For some survivors, it can be hurtful when their loved one doesn't respond in the way they hoped. Most people don’t understand sexual assault very well, so even if the person loves you very much, they may have an immediate reaction of disbelief, anger, or even blame.
Your role as a supportive listener can make a significant difference in a survivor's healing journey. Your willingness to listen, believe, and provide a safe space can contribute to their sense of empowerment and recovery.
If you know someone in an abusive situation, your support can make a world of difference.
It is important that you communicate support and acceptance to someone who has disclosed a sexual assault to you. Allow the survivor to speak openly and freely. Let them decide what they want to tell you about the assault – don’t force them to talk about it if they aren’t ready. Here are some suggested responses that convey your support:
Know it was not her/his fault. Most victims of sexual assault feel as though they are some how to blame for their own assault. Especially, in acquaintance rape/date rape situations victims often feel as though they should have done something different or seen it coming. While this is a normal response, it’s important that as a support person you help the victim know that they are not to blame. No one wants or asks to be sexually assaulted.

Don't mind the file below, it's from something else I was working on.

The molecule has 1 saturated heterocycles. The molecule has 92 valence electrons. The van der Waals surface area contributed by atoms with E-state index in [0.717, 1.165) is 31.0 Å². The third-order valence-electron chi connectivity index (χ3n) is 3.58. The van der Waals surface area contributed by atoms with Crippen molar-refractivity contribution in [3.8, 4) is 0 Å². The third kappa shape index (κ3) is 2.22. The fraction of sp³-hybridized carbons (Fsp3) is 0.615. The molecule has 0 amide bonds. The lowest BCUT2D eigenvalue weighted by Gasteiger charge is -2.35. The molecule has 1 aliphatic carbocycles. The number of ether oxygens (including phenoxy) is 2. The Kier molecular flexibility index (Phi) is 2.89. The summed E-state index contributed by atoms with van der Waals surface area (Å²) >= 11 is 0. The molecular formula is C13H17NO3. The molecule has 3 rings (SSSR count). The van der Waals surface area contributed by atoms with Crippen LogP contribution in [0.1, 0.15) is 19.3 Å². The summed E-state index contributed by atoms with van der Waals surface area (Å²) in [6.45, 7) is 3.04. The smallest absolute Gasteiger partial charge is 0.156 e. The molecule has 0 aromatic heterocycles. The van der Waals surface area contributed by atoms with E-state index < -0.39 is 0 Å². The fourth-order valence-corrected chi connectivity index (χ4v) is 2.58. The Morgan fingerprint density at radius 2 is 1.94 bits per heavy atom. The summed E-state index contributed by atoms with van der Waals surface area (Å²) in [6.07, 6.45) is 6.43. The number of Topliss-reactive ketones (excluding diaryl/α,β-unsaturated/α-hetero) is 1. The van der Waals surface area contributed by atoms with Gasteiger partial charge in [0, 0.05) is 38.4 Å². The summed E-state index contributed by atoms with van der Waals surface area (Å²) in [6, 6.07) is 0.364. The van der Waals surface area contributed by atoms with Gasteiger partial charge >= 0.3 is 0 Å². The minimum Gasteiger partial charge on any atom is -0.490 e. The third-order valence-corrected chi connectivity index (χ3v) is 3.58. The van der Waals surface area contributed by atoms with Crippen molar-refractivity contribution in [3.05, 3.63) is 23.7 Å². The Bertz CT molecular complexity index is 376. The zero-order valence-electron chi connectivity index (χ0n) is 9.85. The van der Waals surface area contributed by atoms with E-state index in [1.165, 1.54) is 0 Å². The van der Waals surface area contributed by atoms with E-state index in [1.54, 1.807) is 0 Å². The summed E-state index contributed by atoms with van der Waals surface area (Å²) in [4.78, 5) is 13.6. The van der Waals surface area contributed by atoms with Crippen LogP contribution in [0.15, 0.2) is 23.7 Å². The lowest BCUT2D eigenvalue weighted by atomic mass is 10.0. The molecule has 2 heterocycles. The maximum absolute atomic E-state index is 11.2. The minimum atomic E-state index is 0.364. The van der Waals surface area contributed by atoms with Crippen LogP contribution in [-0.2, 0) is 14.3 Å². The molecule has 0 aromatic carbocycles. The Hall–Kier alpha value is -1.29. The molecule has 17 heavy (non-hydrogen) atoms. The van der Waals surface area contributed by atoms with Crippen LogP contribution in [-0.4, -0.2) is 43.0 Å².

One of the most important ways to support survivors is to lend a listening ear without judgment. Believe their stories and validate their experiences. Your empathy can be incredibly healing.
Every survivor's journey is unique. Respect their decisions, whether it's seeking counseling, reporting to authorities, or simply needing time to heal. Let survivors lead the way.
Healing takes time. Be patient and available whenever survivors need to talk, whether it's immediately after an incident or years down the line.